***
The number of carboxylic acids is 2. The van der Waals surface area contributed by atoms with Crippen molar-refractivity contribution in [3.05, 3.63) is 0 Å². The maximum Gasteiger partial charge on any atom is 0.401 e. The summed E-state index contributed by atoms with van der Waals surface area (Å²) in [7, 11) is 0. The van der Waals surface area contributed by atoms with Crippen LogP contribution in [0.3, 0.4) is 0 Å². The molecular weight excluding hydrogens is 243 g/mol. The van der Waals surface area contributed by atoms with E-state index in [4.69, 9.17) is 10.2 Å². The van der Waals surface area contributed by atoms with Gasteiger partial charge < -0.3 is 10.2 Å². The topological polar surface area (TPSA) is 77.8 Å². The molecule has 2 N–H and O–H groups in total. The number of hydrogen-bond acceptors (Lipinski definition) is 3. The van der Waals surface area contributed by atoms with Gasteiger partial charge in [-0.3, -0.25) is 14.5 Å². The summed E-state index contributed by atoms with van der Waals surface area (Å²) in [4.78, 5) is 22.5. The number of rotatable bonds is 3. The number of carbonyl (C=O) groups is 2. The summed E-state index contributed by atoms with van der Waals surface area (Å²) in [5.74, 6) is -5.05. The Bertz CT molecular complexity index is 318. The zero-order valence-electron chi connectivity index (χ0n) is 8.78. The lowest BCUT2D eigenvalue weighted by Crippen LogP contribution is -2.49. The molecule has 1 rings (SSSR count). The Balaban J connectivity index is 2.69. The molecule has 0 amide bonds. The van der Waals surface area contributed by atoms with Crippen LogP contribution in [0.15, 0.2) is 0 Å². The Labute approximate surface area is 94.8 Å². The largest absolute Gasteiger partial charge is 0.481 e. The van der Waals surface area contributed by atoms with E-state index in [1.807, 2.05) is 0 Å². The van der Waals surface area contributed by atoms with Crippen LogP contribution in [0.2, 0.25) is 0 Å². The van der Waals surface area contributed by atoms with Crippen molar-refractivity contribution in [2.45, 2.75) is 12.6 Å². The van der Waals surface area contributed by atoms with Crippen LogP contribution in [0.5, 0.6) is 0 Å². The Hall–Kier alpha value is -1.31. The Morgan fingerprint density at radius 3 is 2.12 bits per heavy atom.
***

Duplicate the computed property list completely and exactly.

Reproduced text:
The number of carboxylic acids is 2. The van der Waals surface area contributed by atoms with Crippen molar-refractivity contribution in [3.05, 3.63) is 0 Å². The maximum Gasteiger partial charge on any atom is 0.401 e. The summed E-state index contributed by atoms with van der Waals surface area (Å²) in [7, 11) is 0. The van der Waals surface area contributed by atoms with Crippen LogP contribution in [0.3, 0.4) is 0 Å². The molecular weight excluding hydrogens is 243 g/mol. The van der Waals surface area contributed by atoms with E-state index in [4.69, 9.17) is 10.2 Å². The van der Waals surface area contributed by atoms with Gasteiger partial charge < -0.3 is 10.2 Å². The topological polar surface area (TPSA) is 77.8 Å². The molecule has 2 N–H and O–H groups in total. The number of hydrogen-bond acceptors (Lipinski definition) is 3. The van der Waals surface area contributed by atoms with Gasteiger partial charge in [-0.3, -0.25) is 14.5 Å². The summed E-state index contributed by atoms with van der Waals surface area (Å²) in [4.78, 5) is 22.5. The number of rotatable bonds is 3. The number of carbonyl (C=O) groups is 2. The summed E-state index contributed by atoms with van der Waals surface area (Å²) in [5.74, 6) is -5.05. The Bertz CT molecular complexity index is 318. The zero-order valence-electron chi connectivity index (χ0n) is 8.78. The lowest BCUT2D eigenvalue weighted by Crippen LogP contribution is -2.49. The molecule has 1 rings (SSSR count). The Balaban J connectivity index is 2.69. The molecule has 0 amide bonds. The van der Waals surface area contributed by atoms with Crippen LogP contribution in [0.15, 0.2) is 0 Å². The Labute approximate surface area is 94.8 Å². The largest absolute Gasteiger partial charge is 0.481 e. The van der Waals surface area contributed by atoms with E-state index in [1.807, 2.05) is 0 Å². The van der Waals surface area contributed by atoms with Crippen LogP contribution in [0.2, 0.25) is 0 Å². The van der Waals surface area contributed by atoms with Crippen molar-refractivity contribution in [2.45, 2.75) is 12.6 Å². The van der Waals surface area contributed by atoms with Crippen LogP contribution in [0.5, 0.6) is 0 Å². The Hall–Kier alpha value is -1.31. The Morgan fingerprint density at radius 3 is 2.12 bits per heavy atom.